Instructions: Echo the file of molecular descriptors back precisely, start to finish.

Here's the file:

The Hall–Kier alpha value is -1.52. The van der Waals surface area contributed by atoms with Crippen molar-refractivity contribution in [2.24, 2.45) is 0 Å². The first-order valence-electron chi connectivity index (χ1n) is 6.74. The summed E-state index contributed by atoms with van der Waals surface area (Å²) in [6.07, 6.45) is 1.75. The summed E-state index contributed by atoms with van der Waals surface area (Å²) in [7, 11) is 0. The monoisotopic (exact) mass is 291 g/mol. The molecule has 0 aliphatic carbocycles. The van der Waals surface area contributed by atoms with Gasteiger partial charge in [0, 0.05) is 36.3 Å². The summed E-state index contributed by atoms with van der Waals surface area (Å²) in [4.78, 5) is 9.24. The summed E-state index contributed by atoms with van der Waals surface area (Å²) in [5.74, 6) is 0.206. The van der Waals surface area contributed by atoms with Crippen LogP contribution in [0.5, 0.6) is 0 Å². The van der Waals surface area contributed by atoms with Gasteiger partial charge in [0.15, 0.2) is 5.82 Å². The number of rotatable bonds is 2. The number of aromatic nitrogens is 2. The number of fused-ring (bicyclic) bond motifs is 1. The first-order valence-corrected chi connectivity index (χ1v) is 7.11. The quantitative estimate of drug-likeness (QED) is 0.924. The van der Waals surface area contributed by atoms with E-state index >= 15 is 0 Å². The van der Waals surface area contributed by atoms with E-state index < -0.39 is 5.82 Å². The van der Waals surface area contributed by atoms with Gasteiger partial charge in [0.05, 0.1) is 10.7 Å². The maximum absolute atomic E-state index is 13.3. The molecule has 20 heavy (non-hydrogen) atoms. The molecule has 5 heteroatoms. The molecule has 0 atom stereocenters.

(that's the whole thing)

The Hall–Kier alpha value is -1.52. The van der Waals surface area contributed by atoms with Crippen molar-refractivity contribution in [2.24, 2.45) is 0 Å². The first-order valence-electron chi connectivity index (χ1n) is 6.74. The summed E-state index contributed by atoms with van der Waals surface area (Å²) in [6.07, 6.45) is 1.75. The summed E-state index contributed by atoms with van der Waals surface area (Å²) in [7, 11) is 0. The monoisotopic (exact) mass is 291 g/mol. The molecule has 0 aliphatic carbocycles. The van der Waals surface area contributed by atoms with Gasteiger partial charge in [0, 0.05) is 36.3 Å². The summed E-state index contributed by atoms with van der Waals surface area (Å²) in [4.78, 5) is 9.24. The summed E-state index contributed by atoms with van der Waals surface area (Å²) in [5.74, 6) is 0.206. The van der Waals surface area contributed by atoms with Crippen LogP contribution in [0.5, 0.6) is 0 Å². The van der Waals surface area contributed by atoms with Gasteiger partial charge in [0.15, 0.2) is 5.82 Å². The number of rotatable bonds is 2. The number of aromatic nitrogens is 2. The number of fused-ring (bicyclic) bond motifs is 1. The first-order valence-corrected chi connectivity index (χ1v) is 7.11. The quantitative estimate of drug-likeness (QED) is 0.924. The van der Waals surface area contributed by atoms with E-state index >= 15 is 0 Å². The van der Waals surface area contributed by atoms with E-state index < -0.39 is 5.82 Å². The van der Waals surface area contributed by atoms with Gasteiger partial charge in [0.05, 0.1) is 10.7 Å². The maximum absolute atomic E-state index is 13.3. The molecule has 20 heavy (non-hydrogen) atoms. The molecule has 5 heteroatoms. The molecule has 0 atom stereocenters.